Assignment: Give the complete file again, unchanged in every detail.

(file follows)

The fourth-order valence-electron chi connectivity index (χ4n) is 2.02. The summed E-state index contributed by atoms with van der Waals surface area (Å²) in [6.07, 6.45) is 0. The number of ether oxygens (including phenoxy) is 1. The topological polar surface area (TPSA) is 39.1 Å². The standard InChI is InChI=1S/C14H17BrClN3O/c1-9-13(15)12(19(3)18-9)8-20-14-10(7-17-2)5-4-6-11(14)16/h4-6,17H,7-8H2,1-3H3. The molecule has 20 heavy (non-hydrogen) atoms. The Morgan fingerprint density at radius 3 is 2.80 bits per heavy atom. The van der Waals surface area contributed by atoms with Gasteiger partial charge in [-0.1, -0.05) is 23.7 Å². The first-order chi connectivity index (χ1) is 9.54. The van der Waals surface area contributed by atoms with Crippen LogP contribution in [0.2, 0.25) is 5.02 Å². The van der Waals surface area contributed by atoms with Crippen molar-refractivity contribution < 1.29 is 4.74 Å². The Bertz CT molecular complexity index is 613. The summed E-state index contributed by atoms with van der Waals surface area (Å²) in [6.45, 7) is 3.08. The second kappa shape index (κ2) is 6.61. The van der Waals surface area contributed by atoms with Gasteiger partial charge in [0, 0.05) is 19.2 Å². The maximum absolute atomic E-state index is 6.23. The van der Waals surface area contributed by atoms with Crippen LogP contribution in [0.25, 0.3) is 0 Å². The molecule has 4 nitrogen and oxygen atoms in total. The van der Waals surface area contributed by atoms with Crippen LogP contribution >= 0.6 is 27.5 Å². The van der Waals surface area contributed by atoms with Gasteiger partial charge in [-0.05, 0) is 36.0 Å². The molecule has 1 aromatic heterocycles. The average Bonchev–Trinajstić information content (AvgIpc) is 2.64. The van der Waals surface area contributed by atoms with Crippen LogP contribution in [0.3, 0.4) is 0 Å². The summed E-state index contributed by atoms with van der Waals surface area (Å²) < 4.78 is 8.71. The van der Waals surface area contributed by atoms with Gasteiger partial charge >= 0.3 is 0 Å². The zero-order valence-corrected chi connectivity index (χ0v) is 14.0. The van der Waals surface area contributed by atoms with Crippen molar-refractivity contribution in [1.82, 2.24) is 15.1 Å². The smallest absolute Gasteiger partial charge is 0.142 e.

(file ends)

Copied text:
The fourth-order valence-electron chi connectivity index (χ4n) is 2.02. The summed E-state index contributed by atoms with van der Waals surface area (Å²) in [6.07, 6.45) is 0. The number of ether oxygens (including phenoxy) is 1. The topological polar surface area (TPSA) is 39.1 Å². The standard InChI is InChI=1S/C14H17BrClN3O/c1-9-13(15)12(19(3)18-9)8-20-14-10(7-17-2)5-4-6-11(14)16/h4-6,17H,7-8H2,1-3H3. The molecule has 20 heavy (non-hydrogen) atoms. The Morgan fingerprint density at radius 3 is 2.80 bits per heavy atom. The van der Waals surface area contributed by atoms with Gasteiger partial charge in [-0.1, -0.05) is 23.7 Å². The first-order chi connectivity index (χ1) is 9.54. The van der Waals surface area contributed by atoms with Crippen LogP contribution in [0.2, 0.25) is 5.02 Å². The van der Waals surface area contributed by atoms with Crippen molar-refractivity contribution < 1.29 is 4.74 Å². The Bertz CT molecular complexity index is 613. The summed E-state index contributed by atoms with van der Waals surface area (Å²) in [6.45, 7) is 3.08. The second kappa shape index (κ2) is 6.61. The van der Waals surface area contributed by atoms with Gasteiger partial charge in [0, 0.05) is 19.2 Å². The maximum absolute atomic E-state index is 6.23. The van der Waals surface area contributed by atoms with Crippen LogP contribution in [0.25, 0.3) is 0 Å². The molecule has 4 nitrogen and oxygen atoms in total. The van der Waals surface area contributed by atoms with Crippen LogP contribution >= 0.6 is 27.5 Å². The van der Waals surface area contributed by atoms with Gasteiger partial charge in [-0.05, 0) is 36.0 Å². The molecule has 1 aromatic heterocycles. The average Bonchev–Trinajstić information content (AvgIpc) is 2.64. The van der Waals surface area contributed by atoms with Crippen LogP contribution in [0.3, 0.4) is 0 Å². The summed E-state index contributed by atoms with van der Waals surface area (Å²) < 4.78 is 8.71. The van der Waals surface area contributed by atoms with Gasteiger partial charge >= 0.3 is 0 Å². The zero-order valence-corrected chi connectivity index (χ0v) is 14.0. The van der Waals surface area contributed by atoms with Crippen molar-refractivity contribution in [1.82, 2.24) is 15.1 Å². The smallest absolute Gasteiger partial charge is 0.142 e.